Volumnius Eutrapelus. (Cic. Fam. 7,32; 9,26; Att. 15,8,1; Phil. 13,3; Cluent. 198; Nep. Att. 10,2; 12,4). Epicurean, Roman of equestrian order, praefectus fabrum of Antonius, friend of Cassius and Atticus [Nep. Att. 9,4]. "Cicero S.(alutem) D.(icit)Volumnio, [...] might I disentangle myself off of occupations, as in my fancies [...] I'll cut Forum and Curia dead and pass the 'dolce vita' with you and our friends. Your Cassius, my Dolabella, or rather both ours, who are fond of our same studying and amiable conversation". [Fam. VII, 33. from Cilicia]
In a convivium at V.'s house, his freed-woman Volumnia - as an actress - was present and reclining to dine, whereas married women were simply sitting [Ad. Att. 5.1; 46 B.C.E].
Horace reports that, when V. wanted to free himself from a cliens, he presented him with a stylish toga: "The guy, big-headed, with airy-fairy plan, will sleep at daylight [...] and ends up gladiator... or carter-greengrocer". [Ep. I, 18; on freeloader' s career]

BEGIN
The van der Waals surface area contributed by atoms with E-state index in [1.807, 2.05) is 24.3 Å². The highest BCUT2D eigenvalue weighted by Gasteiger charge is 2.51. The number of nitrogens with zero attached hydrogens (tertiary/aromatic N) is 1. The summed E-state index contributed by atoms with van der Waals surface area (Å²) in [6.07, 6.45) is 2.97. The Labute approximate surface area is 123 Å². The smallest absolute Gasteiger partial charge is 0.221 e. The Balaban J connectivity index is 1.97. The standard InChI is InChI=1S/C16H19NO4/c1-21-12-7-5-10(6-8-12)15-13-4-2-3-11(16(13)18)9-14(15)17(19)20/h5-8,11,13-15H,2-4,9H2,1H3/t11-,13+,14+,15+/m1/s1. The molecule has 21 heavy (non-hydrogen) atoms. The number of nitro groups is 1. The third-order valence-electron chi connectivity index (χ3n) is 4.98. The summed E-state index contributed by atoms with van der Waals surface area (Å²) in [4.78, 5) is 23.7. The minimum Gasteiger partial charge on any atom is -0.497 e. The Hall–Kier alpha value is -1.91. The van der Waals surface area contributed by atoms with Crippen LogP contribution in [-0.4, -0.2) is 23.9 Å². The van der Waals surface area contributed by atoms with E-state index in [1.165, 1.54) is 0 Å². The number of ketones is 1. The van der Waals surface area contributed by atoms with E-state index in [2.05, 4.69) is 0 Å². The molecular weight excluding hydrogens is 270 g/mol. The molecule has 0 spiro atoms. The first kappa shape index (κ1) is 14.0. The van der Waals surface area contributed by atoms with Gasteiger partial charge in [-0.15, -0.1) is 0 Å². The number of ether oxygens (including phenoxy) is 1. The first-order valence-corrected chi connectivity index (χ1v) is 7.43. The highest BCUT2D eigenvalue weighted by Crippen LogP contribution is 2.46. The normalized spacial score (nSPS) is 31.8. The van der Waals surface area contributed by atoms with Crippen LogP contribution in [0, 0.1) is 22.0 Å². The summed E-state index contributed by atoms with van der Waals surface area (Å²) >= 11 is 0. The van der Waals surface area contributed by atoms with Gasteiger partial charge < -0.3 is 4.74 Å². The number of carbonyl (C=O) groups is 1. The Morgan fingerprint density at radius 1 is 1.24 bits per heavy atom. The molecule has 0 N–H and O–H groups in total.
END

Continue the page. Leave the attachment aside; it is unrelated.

Asclepiàdes of Bithynia (124 - 40 BCE av.). A portrait of him has been found in Capitol. Since 91 in Rome, he was the head of a first atomistic private school of medicine in Rome (Schola medicorum). According to Galen he was an Epicurean: atoms, mortality of soul, no mantic dreams, influence and possibly acquaintance with Zeno of Sydon's psychotherapic methodology, and Phaedrus' in Italy. He studied in Alexandria, where Erophilus (anti-teleologist) and Erasistratus (zenith of career in 258 BC) had been active, performing dissections and vivisection of sensory and motor nerves. A . treated according to material nature's organization, rejecting teleological patterns, re-establishing organic whole for acute diseases without intentional shamanism, with massages, exercises, hydrotherapy, diet, ... wine as a sedative, surgery [Pliny, Nat. Hist. XXVI, 7, 3] and the chronical ones through kindness and attention: “Where there is love of human, there is also love of the art”; he introduced emetics, enemas, bloodletting, acupuncture for dropsy, pharingotomy; he found microbes in polluted water may cause disease. For A.. body is constituted by corpuscle/molecules (ogkoi ) spaced out by poroi, which may be disintegrated up to particles by some trauma. Apperception has a major role in the knowledge, and speech therapy in order to re-establishes mental equilibrium. “Nature not only helps but also harms” [in Caelius, Diseases 1.109: no providence]. A fragment of Epicurean psychotherapy (Epikoyros meant helper) taught for instance: “When to opinion of a big evil is added another opinion too, that it's necessary, it's right , it's our duty to grieve for a misfortune, then it causes the storm of depression. Agamemnon tore his hair out, as if baldness helped to simplify his problems. All these scenes are made by assumption they are due.”[Tusc. Disp.]. He established old persons' intelligence seems better but is actually worses [Sextus, A.M. VII 323]. If soul is bodily it's subject to wear... Some Alexandrine scientific researches (nervous and circulatory systems), recognizable in Lucretius' physiology, not found in Perì Physeos' fragments so far, have suggested a Lucretius' discipleship at A.' school. By his followers, e.g. Themison and Antonius Musa and the Methodist school, he remained a legendary figure : he took credit of the resurrection of a dead ... [according to Pliny the Elder. Possibly a case of catalepsy].